Sushi Wakon is the sushi bar at the Four Seasons Kyoto, and created by Chef Rei Masuda, who earned 2 Michelin stars for his 6 seat sushi bar Sushi Masuda in Tokyo, which he opened in 2015 after working 9 years at Sukiyabashi Jiro. Sushi Wakon opened, along with Four Seasons Kyoto, in 2016.
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Sushi Wakon Location, Hours, Reservations and Cost
Sushi Wakon is located on the same level as the entrance level of the Four Seasons Kyoto (the third floor), which is at 445-3 Myohoin Maekawa-cho in Higashiyama-ku. The sushi bar is open daily for lunch 11:30-2:30pm, and for dinner for two seatings: 5:30-8:15pm for the first seating, and 8:30-10:30pm for the 2nd seating. This doesn't mean you have to make a reservation for the very beginning of the first seating; instead, most people tend to make a reservation for 6pm, and at least at my seating, I was the only one who arrived at precisely 6pm. At dinner, the only option is omakase (chef's choice) which costs JPY 23,000 (~$200) + 8% tax and 13% service charge per person. At lunch, the omakase cost is the same, although there is also the option of a smaller nigiri meal of nigiri sushi, soup and dessert, for JPY 18,000 (~$160) + tax/service per person.
I was the very first guest to arrive, not surprisingly since I'd made an early 6pm dinner reservation, so as to be able to put my son to bed at his usual time. Soon after, however, an American couple and Japanese couple arrived, and towards the end of my meal, another Japanese couple.
Sushi Wakon Menu and Omakase
The nice aspect of Sushi Wakon being in the Four Seasons Kyoto is that along with the stellar quality, it's also friendly and not intimidating in the least for foreigners. In fact, the omakase was helpfully provided in an English version, the sushi chef who made all of my sushi spoke a fair amount of English, and when he needed help translating something, the kind and pleasant young woman who had ushered me to my seat was able to translate both my questions and the chef's responses. Here's the omakase menu the evening of my visit, which was March 24:
The first appetizer was a luxurious horsehair crab with caviar, a scrumptious bite:
Next came a striped jack caught off Koshima, that had been aged 3 days and straw smoked, then accented with Japanese mustard.
The sea bream, first salted and aged 1 day to concentrate its flavor, then steamed with sake, was silky, and the sake it had been poached in was also delicious in its own right.
One of my favorites of the omakase was this salt grilled belt fish. Normally belt fish is quite thin, but this was a nice thick piece, top quality, from Chiba, and utterly delicious.
We then moved on to sushi, with a piece of hirame, Japanese flounder. Good, but outshone by some of the other dishes.
My least favorite, as expected, was the squid. I'm sure it was an excellent specimen, but I just don't care for the chewy texture of even very fresh raw squid.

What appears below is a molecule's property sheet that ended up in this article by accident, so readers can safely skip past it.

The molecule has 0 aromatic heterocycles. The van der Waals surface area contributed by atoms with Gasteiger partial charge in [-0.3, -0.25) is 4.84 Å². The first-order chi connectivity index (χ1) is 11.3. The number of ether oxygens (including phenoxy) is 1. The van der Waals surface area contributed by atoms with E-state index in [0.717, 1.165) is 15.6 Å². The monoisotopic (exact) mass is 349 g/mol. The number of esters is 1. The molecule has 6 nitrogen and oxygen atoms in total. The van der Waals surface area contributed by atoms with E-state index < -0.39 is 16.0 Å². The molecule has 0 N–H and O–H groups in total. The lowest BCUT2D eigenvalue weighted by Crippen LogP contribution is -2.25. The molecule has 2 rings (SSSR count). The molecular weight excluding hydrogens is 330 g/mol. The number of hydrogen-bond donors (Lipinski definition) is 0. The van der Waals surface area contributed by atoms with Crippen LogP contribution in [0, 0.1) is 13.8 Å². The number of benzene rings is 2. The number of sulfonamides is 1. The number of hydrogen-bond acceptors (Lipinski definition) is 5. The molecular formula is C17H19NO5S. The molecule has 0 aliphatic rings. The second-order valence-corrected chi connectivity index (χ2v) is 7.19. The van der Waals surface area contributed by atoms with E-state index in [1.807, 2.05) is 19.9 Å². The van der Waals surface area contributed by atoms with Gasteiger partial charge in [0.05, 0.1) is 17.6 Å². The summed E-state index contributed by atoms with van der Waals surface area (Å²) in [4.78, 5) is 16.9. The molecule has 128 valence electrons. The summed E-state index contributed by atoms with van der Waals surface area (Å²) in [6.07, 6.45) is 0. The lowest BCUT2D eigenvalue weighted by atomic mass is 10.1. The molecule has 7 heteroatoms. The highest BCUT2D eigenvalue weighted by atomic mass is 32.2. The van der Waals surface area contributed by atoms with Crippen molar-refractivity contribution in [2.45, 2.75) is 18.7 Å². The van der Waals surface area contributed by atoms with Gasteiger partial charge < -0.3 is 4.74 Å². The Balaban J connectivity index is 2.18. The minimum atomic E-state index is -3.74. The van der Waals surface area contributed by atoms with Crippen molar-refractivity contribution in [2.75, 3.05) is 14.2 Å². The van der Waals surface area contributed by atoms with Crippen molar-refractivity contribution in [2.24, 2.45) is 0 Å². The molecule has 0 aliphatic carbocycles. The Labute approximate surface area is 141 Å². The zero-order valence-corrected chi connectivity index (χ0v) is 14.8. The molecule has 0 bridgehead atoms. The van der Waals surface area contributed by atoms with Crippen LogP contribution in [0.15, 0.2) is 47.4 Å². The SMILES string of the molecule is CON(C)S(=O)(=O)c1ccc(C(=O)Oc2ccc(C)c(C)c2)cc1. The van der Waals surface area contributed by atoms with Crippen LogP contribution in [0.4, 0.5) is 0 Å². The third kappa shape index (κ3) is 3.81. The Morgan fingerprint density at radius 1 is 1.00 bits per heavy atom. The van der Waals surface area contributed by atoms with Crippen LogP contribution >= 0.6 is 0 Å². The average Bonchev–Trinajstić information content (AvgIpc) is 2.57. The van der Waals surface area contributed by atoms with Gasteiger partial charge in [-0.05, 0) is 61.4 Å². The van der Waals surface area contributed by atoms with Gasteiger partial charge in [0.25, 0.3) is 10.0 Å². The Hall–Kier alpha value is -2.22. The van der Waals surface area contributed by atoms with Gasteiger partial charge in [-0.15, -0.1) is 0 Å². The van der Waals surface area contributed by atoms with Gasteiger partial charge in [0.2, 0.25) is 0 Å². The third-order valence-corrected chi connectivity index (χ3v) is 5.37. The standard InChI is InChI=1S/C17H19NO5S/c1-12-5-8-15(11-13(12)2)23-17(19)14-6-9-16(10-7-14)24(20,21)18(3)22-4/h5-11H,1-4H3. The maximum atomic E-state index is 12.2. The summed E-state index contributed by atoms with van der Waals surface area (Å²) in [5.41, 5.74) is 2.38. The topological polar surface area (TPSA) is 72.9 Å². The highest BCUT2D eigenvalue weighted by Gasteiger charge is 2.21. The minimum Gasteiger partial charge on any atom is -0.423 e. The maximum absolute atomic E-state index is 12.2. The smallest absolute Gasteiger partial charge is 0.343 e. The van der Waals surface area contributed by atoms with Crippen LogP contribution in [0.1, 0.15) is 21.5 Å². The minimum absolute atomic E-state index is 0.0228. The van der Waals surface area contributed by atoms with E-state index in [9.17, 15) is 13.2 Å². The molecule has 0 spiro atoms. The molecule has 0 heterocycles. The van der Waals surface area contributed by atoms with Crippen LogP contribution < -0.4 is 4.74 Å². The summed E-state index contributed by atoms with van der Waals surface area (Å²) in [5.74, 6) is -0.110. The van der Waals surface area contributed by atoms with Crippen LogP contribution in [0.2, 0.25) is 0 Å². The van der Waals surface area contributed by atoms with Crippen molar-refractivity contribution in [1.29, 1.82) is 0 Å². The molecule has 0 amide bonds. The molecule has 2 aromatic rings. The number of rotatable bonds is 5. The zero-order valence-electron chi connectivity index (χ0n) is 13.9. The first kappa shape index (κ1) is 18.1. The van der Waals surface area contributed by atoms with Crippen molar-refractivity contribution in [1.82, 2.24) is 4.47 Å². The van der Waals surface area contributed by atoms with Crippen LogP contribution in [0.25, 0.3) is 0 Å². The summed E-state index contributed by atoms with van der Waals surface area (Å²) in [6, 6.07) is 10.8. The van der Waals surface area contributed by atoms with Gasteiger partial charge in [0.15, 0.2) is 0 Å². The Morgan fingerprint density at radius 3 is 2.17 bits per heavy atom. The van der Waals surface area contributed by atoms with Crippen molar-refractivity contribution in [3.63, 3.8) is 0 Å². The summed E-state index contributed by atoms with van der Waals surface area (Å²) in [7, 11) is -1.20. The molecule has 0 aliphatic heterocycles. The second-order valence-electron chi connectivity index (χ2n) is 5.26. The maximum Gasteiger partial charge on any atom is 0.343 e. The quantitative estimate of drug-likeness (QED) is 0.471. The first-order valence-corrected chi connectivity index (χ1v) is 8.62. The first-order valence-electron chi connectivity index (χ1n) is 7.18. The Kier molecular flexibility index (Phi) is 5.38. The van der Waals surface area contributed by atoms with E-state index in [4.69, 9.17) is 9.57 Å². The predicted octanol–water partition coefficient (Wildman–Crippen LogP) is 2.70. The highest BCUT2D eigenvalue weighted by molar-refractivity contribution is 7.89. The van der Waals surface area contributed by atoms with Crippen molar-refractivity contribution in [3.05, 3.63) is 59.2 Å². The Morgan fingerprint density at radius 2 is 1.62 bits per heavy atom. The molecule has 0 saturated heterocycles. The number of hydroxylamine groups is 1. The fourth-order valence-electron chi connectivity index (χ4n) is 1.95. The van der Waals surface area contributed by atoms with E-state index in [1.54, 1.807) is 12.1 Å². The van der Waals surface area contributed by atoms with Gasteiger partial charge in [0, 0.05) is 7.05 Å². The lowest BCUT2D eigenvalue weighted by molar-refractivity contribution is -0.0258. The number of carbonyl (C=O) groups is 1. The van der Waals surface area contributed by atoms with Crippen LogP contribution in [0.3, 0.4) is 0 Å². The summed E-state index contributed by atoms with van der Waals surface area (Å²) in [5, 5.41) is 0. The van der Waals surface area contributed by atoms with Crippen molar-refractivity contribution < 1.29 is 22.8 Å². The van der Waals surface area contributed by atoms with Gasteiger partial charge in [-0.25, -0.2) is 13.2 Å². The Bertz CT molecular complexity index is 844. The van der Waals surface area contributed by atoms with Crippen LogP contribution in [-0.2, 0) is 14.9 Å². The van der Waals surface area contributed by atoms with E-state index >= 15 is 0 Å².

The Sayori (Needle fish), from Wakayama prefecture, was sweeter than I expected, and another highlight of the evening.
My second least favorite, again due to the chewy texture, was the Red Clam.
For the Otsumami (snack) the Grilled Mehikari was fantastic, with a crispy skin reminiscent of hamachi kama. I learned that it had been sourced from Tohoku, in Northern Honshu.
We then returned to sushi, with a lovely trio of Maguro (Bluefin Tuna), starting with lean tuna (Akami):
The Chutoro (medium fatty tuna) that followed was my favorite of the three:
Finally the Otoro (fatty tuna) from the tuna belly–good, but I felt the Chutoro was the perfect balance of tuna flavor and richness, and this Otoro was too rich and one-dimensional in flavor for me.
Kohada (Gizzard Shad), with vinegar, is the perfect follow-up to rich Otoro, and always reminds me of the marinated herring that's a favorite in Denmark and elsewhere in Scandinavia.
Tiger Prawn may not seem terribly exciting, but this was sweeter than most other I've eaten:
Lovely flavor, but not a big fan of the Hamaguri (boiled clam) that followed.
I did like the baby scallops sushi, however–so fresh and sweet:
And the Uni (sea urchin) was excellent, sourced from Hokkaido:
I've always enjoyed Anago (sea eel), and this version was excellent:
The roll of the day was tuna with Japanese pickles and shiso leaf, and I really enjoyed the minty flavor of the shiso in this.
The meal began to conclude, with this owan (clear soup):
I actually preferred the tamago, which was very light and cake-like, to the dessert:
The dessert was fresh pineapple (which I ate) and panna cotta, which I didn't feel guilty about barely eating, since it's not Japanese, and not what you go to a sushi bar for. Honestly I think a traditional Japanese mochi sweet would have been a better choice.
This was by far the most interactive of my sushi bar meals in Japan, aided by the chef's relative comfort in English, supplemented by the excellent English of the young women assisting guests with drink orders. That, in addition to the indisputedly excellent quality of the fish (as you'd expect, given Chef Rei Masuda's Tsukiji connections) made for a very satisfying experience. I was happy for this to be my one sushi bar experience in Kyoto, even though it is in fact Edo-mae (Tokyo style) sushi. That said, for the variety of fish and interesting comparisons of fresh vs. cooked or smoked versions of the same fish, I preferred Sushisho Masa in Tokyo.
If you've been to Sushi Wakon, what was your experience?
Disclosure: I paid for my own meal at Sushi Wakon.
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